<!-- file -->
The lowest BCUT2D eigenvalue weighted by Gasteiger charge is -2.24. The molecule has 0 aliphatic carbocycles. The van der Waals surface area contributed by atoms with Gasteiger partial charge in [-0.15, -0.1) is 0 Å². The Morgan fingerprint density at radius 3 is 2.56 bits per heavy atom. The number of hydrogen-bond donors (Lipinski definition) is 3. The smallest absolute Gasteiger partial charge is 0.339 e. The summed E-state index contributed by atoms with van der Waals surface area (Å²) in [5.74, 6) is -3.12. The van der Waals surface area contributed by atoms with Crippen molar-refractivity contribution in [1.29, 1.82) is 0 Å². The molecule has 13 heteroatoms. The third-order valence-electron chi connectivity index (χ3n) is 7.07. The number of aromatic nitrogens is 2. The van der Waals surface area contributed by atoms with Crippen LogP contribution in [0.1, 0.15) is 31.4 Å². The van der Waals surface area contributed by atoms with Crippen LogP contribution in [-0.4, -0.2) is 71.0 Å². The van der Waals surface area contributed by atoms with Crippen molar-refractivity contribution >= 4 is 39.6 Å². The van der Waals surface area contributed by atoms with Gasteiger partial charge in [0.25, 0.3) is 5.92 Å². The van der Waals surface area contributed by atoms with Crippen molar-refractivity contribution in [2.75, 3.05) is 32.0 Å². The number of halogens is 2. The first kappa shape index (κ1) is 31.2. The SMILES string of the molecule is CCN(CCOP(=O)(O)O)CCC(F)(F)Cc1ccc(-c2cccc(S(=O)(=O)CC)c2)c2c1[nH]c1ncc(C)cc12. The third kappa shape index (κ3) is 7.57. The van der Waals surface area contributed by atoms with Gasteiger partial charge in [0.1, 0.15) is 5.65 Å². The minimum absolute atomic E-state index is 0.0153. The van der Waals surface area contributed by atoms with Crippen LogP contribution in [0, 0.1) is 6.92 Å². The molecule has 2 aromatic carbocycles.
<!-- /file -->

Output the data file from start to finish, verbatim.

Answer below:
The lowest BCUT2D eigenvalue weighted by Gasteiger charge is -2.24. The molecule has 0 aliphatic carbocycles. The van der Waals surface area contributed by atoms with Gasteiger partial charge in [-0.15, -0.1) is 0 Å². The Morgan fingerprint density at radius 3 is 2.56 bits per heavy atom. The number of hydrogen-bond donors (Lipinski definition) is 3. The smallest absolute Gasteiger partial charge is 0.339 e. The summed E-state index contributed by atoms with van der Waals surface area (Å²) in [5.74, 6) is -3.12. The van der Waals surface area contributed by atoms with Crippen molar-refractivity contribution in [1.29, 1.82) is 0 Å². The molecule has 13 heteroatoms. The third-order valence-electron chi connectivity index (χ3n) is 7.07. The number of aromatic nitrogens is 2. The van der Waals surface area contributed by atoms with Crippen LogP contribution in [0.1, 0.15) is 31.4 Å². The van der Waals surface area contributed by atoms with Crippen LogP contribution in [-0.4, -0.2) is 71.0 Å². The van der Waals surface area contributed by atoms with Crippen molar-refractivity contribution >= 4 is 39.6 Å². The van der Waals surface area contributed by atoms with Gasteiger partial charge in [0.25, 0.3) is 5.92 Å². The van der Waals surface area contributed by atoms with Crippen molar-refractivity contribution in [2.75, 3.05) is 32.0 Å². The number of halogens is 2. The first kappa shape index (κ1) is 31.2. The SMILES string of the molecule is CCN(CCOP(=O)(O)O)CCC(F)(F)Cc1ccc(-c2cccc(S(=O)(=O)CC)c2)c2c1[nH]c1ncc(C)cc12. The third kappa shape index (κ3) is 7.57. The van der Waals surface area contributed by atoms with Gasteiger partial charge in [0.1, 0.15) is 5.65 Å². The minimum absolute atomic E-state index is 0.0153. The van der Waals surface area contributed by atoms with Crippen LogP contribution in [0, 0.1) is 6.92 Å². The molecule has 2 aromatic carbocycles.